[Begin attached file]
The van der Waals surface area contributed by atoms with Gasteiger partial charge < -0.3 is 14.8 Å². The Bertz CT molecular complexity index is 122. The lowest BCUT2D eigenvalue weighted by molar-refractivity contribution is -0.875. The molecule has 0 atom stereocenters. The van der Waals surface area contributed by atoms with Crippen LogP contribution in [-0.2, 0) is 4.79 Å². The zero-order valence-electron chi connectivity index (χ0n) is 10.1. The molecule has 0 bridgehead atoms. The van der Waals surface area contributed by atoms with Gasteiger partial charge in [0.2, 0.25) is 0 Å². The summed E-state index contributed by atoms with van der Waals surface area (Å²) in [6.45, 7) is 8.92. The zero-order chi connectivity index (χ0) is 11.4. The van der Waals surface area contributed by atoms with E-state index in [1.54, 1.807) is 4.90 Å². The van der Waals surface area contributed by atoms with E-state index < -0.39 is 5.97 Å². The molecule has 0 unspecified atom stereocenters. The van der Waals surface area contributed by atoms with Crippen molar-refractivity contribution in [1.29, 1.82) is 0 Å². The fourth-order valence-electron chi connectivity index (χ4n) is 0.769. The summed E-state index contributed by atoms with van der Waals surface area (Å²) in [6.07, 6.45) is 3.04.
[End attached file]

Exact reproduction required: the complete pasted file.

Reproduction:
The van der Waals surface area contributed by atoms with Gasteiger partial charge < -0.3 is 14.8 Å². The Bertz CT molecular complexity index is 122. The lowest BCUT2D eigenvalue weighted by molar-refractivity contribution is -0.875. The molecule has 0 atom stereocenters. The van der Waals surface area contributed by atoms with Crippen LogP contribution in [-0.2, 0) is 4.79 Å². The zero-order valence-electron chi connectivity index (χ0n) is 10.1. The molecule has 0 bridgehead atoms. The van der Waals surface area contributed by atoms with Gasteiger partial charge in [0.2, 0.25) is 0 Å². The summed E-state index contributed by atoms with van der Waals surface area (Å²) in [6.45, 7) is 8.92. The zero-order chi connectivity index (χ0) is 11.4. The van der Waals surface area contributed by atoms with E-state index in [1.54, 1.807) is 4.90 Å². The van der Waals surface area contributed by atoms with E-state index < -0.39 is 5.97 Å². The molecule has 0 unspecified atom stereocenters. The van der Waals surface area contributed by atoms with Crippen molar-refractivity contribution in [1.29, 1.82) is 0 Å². The fourth-order valence-electron chi connectivity index (χ4n) is 0.769. The summed E-state index contributed by atoms with van der Waals surface area (Å²) in [6.07, 6.45) is 3.04.